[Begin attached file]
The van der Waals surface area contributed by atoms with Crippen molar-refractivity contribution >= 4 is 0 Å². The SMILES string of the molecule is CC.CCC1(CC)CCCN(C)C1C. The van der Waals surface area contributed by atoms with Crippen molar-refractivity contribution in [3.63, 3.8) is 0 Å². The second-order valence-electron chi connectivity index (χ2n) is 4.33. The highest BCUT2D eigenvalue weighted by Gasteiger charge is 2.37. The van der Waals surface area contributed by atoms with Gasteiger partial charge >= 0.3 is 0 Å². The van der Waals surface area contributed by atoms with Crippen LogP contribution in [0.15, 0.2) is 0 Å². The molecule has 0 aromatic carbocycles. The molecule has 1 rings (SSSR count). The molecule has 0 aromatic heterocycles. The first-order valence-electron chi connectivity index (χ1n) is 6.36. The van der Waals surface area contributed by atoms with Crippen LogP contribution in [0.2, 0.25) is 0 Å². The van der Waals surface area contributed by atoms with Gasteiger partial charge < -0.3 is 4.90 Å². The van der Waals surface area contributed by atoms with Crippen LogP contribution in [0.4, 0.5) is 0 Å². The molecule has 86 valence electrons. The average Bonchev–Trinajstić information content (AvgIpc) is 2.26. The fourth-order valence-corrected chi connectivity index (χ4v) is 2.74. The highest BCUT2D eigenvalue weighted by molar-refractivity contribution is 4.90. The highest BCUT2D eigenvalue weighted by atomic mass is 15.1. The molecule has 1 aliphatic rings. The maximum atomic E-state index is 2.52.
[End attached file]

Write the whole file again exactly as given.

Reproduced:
The van der Waals surface area contributed by atoms with Crippen molar-refractivity contribution >= 4 is 0 Å². The SMILES string of the molecule is CC.CCC1(CC)CCCN(C)C1C. The van der Waals surface area contributed by atoms with Crippen molar-refractivity contribution in [3.63, 3.8) is 0 Å². The second-order valence-electron chi connectivity index (χ2n) is 4.33. The highest BCUT2D eigenvalue weighted by Gasteiger charge is 2.37. The van der Waals surface area contributed by atoms with Gasteiger partial charge >= 0.3 is 0 Å². The van der Waals surface area contributed by atoms with Crippen LogP contribution in [0.15, 0.2) is 0 Å². The molecule has 0 aromatic carbocycles. The molecule has 1 rings (SSSR count). The molecule has 0 aromatic heterocycles. The first-order valence-electron chi connectivity index (χ1n) is 6.36. The van der Waals surface area contributed by atoms with Crippen LogP contribution in [0.2, 0.25) is 0 Å². The van der Waals surface area contributed by atoms with Gasteiger partial charge < -0.3 is 4.90 Å². The van der Waals surface area contributed by atoms with Crippen LogP contribution in [0.4, 0.5) is 0 Å². The molecule has 86 valence electrons. The average Bonchev–Trinajstić information content (AvgIpc) is 2.26. The fourth-order valence-corrected chi connectivity index (χ4v) is 2.74. The highest BCUT2D eigenvalue weighted by molar-refractivity contribution is 4.90. The highest BCUT2D eigenvalue weighted by atomic mass is 15.1. The molecule has 1 aliphatic rings. The maximum atomic E-state index is 2.52.